My lovely friend Kristyn Komarnicki, editor of PRISM Magazine, published an article back in December on a under-celebrated project by an artist called Robert Shetterly. This project (entitled "Americans Who Tell the Truth: Models of Courageous Citizens") is an artistic celebration of the world's "more obscure" heroes, people who may go less noticed by our media, but do not go unnoticed by those whose lives they change. Click the words of this sentence to read Kristyn's interview to get a fuller picture (as it were) of this project's greatness.
My favorite featured hero in Shetterly's collection is a woman named Lily Yeh. Yeh emigrated to Philadelphia from China in her 20's to study art in UPenn's Graduate School of Fine Arts then held a professorship at Philadelphia's University of the Arts for 30 years. But this isn't why I love her. This is:
In 1986, Lily Yeh was asked by Arthur Hall, founder of the Afro-American Dance Ensemble, to create a park in the abandoned lot next to his studio in North Philadelphia. She transformed the lot into an art park with mosaic murals and sculpted trees. The park was the beginning of The Village of Arts and Humanities, which was co-founded by Yeh in 1989. Lily, along with neighborhood residents and staff members, transformed more than 120 other lots into gardens and parks. They have also renovated vacant homes, creating art workshops, a youth theater, and educational programs. In 2004, Yeh left the Village of Arts and Humanities to pursue other work internationally.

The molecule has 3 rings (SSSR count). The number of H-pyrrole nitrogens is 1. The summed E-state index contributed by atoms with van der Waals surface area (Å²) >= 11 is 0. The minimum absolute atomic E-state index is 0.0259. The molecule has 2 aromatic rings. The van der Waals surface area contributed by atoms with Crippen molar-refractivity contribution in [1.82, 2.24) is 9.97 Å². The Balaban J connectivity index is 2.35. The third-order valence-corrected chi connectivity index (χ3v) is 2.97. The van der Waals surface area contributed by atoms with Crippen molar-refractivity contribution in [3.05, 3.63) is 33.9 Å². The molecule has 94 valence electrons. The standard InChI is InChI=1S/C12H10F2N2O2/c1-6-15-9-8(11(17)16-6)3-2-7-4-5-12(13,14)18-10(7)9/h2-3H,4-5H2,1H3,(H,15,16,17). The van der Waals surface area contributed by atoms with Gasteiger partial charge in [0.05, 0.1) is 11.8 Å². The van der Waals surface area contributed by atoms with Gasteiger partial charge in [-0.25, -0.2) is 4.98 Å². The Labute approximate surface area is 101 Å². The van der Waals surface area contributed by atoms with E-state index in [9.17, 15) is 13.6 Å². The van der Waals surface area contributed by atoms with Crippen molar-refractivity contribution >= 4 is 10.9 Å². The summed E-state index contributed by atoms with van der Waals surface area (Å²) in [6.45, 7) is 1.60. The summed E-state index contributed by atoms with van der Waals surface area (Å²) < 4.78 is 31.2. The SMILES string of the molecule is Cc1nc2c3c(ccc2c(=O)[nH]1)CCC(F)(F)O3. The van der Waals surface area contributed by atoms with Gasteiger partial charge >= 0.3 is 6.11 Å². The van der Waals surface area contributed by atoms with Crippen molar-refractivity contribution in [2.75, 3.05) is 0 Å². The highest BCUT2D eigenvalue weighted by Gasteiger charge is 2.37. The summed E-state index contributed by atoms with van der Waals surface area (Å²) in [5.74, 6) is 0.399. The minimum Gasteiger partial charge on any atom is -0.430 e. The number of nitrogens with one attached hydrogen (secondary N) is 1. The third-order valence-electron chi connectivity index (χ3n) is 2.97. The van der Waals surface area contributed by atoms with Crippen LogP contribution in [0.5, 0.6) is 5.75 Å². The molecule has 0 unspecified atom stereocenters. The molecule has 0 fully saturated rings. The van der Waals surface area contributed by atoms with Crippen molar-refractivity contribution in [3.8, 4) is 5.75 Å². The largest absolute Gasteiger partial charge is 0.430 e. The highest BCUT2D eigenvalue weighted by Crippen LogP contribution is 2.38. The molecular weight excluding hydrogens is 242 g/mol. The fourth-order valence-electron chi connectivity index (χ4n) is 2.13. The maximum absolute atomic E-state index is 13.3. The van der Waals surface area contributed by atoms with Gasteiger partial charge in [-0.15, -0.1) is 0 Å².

In 2003, Lily Yeh founded the non-profit organization Barefoot Artists Inc. Using the same concept and model used in Philadelphia, the Barefoot Artists works to train and empower local residents, organize communities, and take action to use the power of art to transform impoverished communities. Recently, Yeh has worked on projects in 10 countries including Rwanda, Kenya, Ecuador, and her home country of China.
As a part of the Barefoot Artists Inc, Lily Yeh founded the Rwanda Healing Project. This project is working with children, using art in communities to bring peace in villages that have experienced the genocide and civil war. She designed the Rugerero Genocide Memorial Monument Park in 2004 and it was built in 2005 with help from hundreds of local villagers. (Wikipedia)
One day I hope I get to meet Lily Yeh. She promotes healing through art & beauty in two places my heart also loves deeply: North Philadelphia & Rwanda. It's amazing to think we work together, even though we've never met. But she's a hero, and I'd love to hug her and tell her, "Thank you."
And a big thank you to Robert Shetterly – from the bottom of my heart – for singing her song and the stories of many unsung heroes of this world with this beautiful project.